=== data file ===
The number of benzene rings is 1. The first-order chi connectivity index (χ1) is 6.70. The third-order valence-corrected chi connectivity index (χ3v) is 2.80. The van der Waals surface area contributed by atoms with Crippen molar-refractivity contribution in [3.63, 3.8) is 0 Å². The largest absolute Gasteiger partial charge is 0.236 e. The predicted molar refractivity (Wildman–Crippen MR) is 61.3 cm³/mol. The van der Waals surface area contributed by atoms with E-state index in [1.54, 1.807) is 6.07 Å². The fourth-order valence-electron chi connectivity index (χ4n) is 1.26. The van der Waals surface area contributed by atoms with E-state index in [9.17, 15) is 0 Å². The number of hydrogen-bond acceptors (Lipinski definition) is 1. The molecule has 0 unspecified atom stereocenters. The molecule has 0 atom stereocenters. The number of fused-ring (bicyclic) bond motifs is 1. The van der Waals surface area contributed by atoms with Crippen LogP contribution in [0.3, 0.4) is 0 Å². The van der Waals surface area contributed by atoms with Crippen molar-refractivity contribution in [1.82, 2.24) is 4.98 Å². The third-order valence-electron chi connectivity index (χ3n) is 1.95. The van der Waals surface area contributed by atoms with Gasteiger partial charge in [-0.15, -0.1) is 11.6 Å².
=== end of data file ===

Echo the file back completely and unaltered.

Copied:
The number of benzene rings is 1. The first-order chi connectivity index (χ1) is 6.70. The third-order valence-corrected chi connectivity index (χ3v) is 2.80. The van der Waals surface area contributed by atoms with Crippen molar-refractivity contribution in [3.63, 3.8) is 0 Å². The largest absolute Gasteiger partial charge is 0.236 e. The predicted molar refractivity (Wildman–Crippen MR) is 61.3 cm³/mol. The van der Waals surface area contributed by atoms with E-state index in [1.54, 1.807) is 6.07 Å². The fourth-order valence-electron chi connectivity index (χ4n) is 1.26. The van der Waals surface area contributed by atoms with E-state index in [9.17, 15) is 0 Å². The number of hydrogen-bond acceptors (Lipinski definition) is 1. The molecule has 0 unspecified atom stereocenters. The molecule has 0 atom stereocenters. The number of fused-ring (bicyclic) bond motifs is 1. The van der Waals surface area contributed by atoms with Crippen LogP contribution in [0.3, 0.4) is 0 Å². The van der Waals surface area contributed by atoms with Crippen molar-refractivity contribution in [1.82, 2.24) is 4.98 Å². The third-order valence-electron chi connectivity index (χ3n) is 1.95. The van der Waals surface area contributed by atoms with Gasteiger partial charge in [-0.15, -0.1) is 11.6 Å².